ARCHIVAL (DIANE REHM SHOW):DIANE REHM: Youre listening to the Diane Rehm show.
NARRATION: Last spring, in Maryland, John Rehm husband of radio personality Diane Rehmwas several years into a long decline from Parkinsons disease.
DIANE REHM: He announced to the doctor, I am ready to die. I can no longer use my hands.I can no longer feed myself.I can no longer stand or walk without assistance.
The doctor said, I cannot help you die. The only way that you can do this is to stop taking medication, stop drinking water, and stop eating. John said, Well, I dont want to starve myself.
NARRATION: But, like many other patients facing the same dilemma, he did.
DIANE REHM: It took 10 days. He should have been able to choose how he died.
ARCHIVAL (ABC NEWS, 9 21-07):WOMAN: This is the prescription
NARRATION: Only five states allow doctors to help patients die.
ARCHIVAL (HBO, HOW TO DIE IN OREGON, 2011):PHARMACIST: Theres your merchandise. Theres your card back. Thank you.PATIENT: Thank you.PATIENT (on the phone): I picked up the medication today at Buy Mart, so we have it here in the houseGood bye.
NARRATION: In Oregon, where its been legal for 17 years, more than a third of patients who obtain the drugs never take them.
But more than 850 people have taken their lives, including 29-year old Brittany Maynard, who had brain cancer.
ARCHIVAL (CBS, 1-21-15):NEWS REPORT: Brittany wanted to choose when she died, so she was forced to leave California and move to Oregon where a doctor could legally prescribe medication that would end her life.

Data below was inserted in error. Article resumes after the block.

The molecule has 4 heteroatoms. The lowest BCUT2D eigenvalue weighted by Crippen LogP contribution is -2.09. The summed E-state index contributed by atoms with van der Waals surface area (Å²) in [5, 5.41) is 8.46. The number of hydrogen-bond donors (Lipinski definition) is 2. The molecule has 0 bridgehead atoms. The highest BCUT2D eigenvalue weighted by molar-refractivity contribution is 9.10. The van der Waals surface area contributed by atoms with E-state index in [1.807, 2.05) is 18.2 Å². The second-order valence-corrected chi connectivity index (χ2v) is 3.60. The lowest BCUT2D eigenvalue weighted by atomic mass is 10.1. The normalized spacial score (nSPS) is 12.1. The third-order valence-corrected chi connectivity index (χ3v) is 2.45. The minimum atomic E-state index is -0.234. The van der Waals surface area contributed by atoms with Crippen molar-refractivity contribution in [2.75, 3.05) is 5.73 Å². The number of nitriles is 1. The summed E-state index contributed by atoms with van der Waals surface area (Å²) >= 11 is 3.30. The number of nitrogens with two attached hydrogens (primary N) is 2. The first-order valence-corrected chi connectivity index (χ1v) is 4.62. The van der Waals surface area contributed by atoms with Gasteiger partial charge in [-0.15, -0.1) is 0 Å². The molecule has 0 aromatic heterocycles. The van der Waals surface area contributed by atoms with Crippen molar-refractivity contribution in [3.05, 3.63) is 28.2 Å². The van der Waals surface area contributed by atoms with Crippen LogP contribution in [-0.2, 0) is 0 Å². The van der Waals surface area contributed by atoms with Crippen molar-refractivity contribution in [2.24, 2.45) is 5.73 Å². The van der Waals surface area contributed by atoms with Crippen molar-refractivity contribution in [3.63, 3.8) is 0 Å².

NARRATION: Before she died last November, Brittany reached out to Barbara Coombs Lee, who now runs an advocacy organization, Compassion and Choices. They made a video that was seen by millions.
ARCHIVAL (CBS, 1-21-15):BRITTANY MAYNARD: I will die upstairs in my bedroom that I share with my husband, with my mother and my husband by my side and pass peacefully with some music that I like in the background.
BARBARA COOMBS LEE: She wanted to be an advocate and she wanted to do whatever she could with her remaining time, to help campaign to make this available to other people in every state.
ARCHIVAL (CBS 1-21-15):NEWS REPORT: Brittany Maynards story reignited debate as California becomes the 14 th state, along with Washington, DC to take steps toward right to die legislation.
BARBARA COOMBS LEE: People just are calling us every day saying I want to introduce a Brittany Bill.
NARRATION: Dr. Quill is also still pushing for change.
TIMOTHY QUILL: We dont have answers for every kind of suffering.There have always been hard cases. There will always be hard cases.
NARRATION: He recently joined a new lawsuit, asking New York state not to prosecute doctors who help suffering patients end their lives.
TIMOTHY QUILL: We believe that terminally ill patients should have the right to request this kind of assistance.
NARRATION: As for Michael Marasco, he made the decision to stop eating and drinking. Dr. Quill kept him comfortable in the hospital as he passed away.